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Making the production of rubber better for the planet

From tires to toys and boots to rubber bands, rubber is an inescapable part of our everyday life. But you might be surprised at the squeeze its production is putting on tropical forests, especially as the number of vehicles in the world continues to rise.

Learn how WWF is making the production of natural rubber less bumpy for the planet’s health.

There are two types of rubber

SYNTHETIC

Crude oil is the principal raw material in synthetic rubber. Approximately 70% of all rubber used today is synthetic.

Oil derrick and rubber tree

NATURAL

Although most of the world’s rubber production is synthetic, natural rubber production from the rubber tree (Hevea brasiliensis) is on the rise. It is expected to be the leading cause of deforestation in mainland Southeast Asia in the near future.

Impacts of natural rubber

Rubber trees require a hot, damp climate, and more than 90% of the world’s natural rubber supply comes from mainland Southeast Asia.

Supply of rubber is much higher than demand right now, which gives buyers the upper hand—including tire companies that want to reduce the footprint of their industry on the environment.

Tire

75%
Percentage of the world’s natural rubber that goes into making tires for planes, buses, cars, and trucks used in shipping and transport. In the US, Chrysler, Ford, General Motors, The Coca-Cola Company, Pepsi, FedEx, and UPS are all major purchasers of tires; Goodyear is one of the world’s leading tire makers.

MichelinMichelin—the world’s largest buyer of natural rubber—is the first tire company to commit to responsible rubber sourcing. Since early 2015, WWF and Michelin have worked in Sumatra’s Thirty Hills landscape to design deforestation-free, wildlife-friendly plantations that provide sustainable income for local communities—and show that natural rubber can be produced in a sustainable way.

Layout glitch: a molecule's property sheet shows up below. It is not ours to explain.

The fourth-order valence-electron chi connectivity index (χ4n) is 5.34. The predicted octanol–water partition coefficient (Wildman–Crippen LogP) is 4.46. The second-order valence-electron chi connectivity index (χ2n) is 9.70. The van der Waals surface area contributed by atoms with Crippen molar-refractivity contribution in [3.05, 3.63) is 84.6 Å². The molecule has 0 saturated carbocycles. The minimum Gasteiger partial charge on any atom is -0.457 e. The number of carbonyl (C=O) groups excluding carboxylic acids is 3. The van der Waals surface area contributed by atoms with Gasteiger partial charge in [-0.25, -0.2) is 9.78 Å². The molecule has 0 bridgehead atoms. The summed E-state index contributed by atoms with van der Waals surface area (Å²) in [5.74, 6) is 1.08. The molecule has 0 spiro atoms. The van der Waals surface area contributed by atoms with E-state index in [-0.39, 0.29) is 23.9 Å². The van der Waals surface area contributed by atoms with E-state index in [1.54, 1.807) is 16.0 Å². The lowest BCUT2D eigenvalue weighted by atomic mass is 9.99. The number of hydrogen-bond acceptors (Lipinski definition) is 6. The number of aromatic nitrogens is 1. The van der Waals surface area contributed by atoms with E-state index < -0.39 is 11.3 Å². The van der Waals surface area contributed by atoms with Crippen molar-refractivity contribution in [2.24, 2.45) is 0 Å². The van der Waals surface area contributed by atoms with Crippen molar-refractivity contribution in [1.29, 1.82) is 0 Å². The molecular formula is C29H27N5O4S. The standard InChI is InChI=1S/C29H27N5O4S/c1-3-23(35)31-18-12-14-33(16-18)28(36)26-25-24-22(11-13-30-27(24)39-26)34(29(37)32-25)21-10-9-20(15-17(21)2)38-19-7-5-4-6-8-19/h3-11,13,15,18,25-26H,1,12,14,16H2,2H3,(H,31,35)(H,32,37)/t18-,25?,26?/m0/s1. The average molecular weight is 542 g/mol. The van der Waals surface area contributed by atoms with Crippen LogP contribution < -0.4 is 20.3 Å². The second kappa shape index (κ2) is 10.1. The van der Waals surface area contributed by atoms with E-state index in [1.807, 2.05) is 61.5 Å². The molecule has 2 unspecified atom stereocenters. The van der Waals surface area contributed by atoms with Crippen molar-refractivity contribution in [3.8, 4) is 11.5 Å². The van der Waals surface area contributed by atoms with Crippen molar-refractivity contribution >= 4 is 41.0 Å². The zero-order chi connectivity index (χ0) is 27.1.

The best way to ensure more responsible production of natural rubber is to grow trees for rubber production on low-quality, degraded land instead of clearing high-quality natural forests to plant them.

WWF’s goal is to have the majority of companies that produce and use rubber commit to sustainably and ethically produced rubber. In particular, this would include car manufacturers, tire makers, and rubber processors.

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World Wildlife magazine provides an inspiring, in-depth look at the connections between animals, people and our planet. Published quarterly by WWF, the magazine helps make you a part of our efforts to solve some of the most pressing issues facing the natural world.

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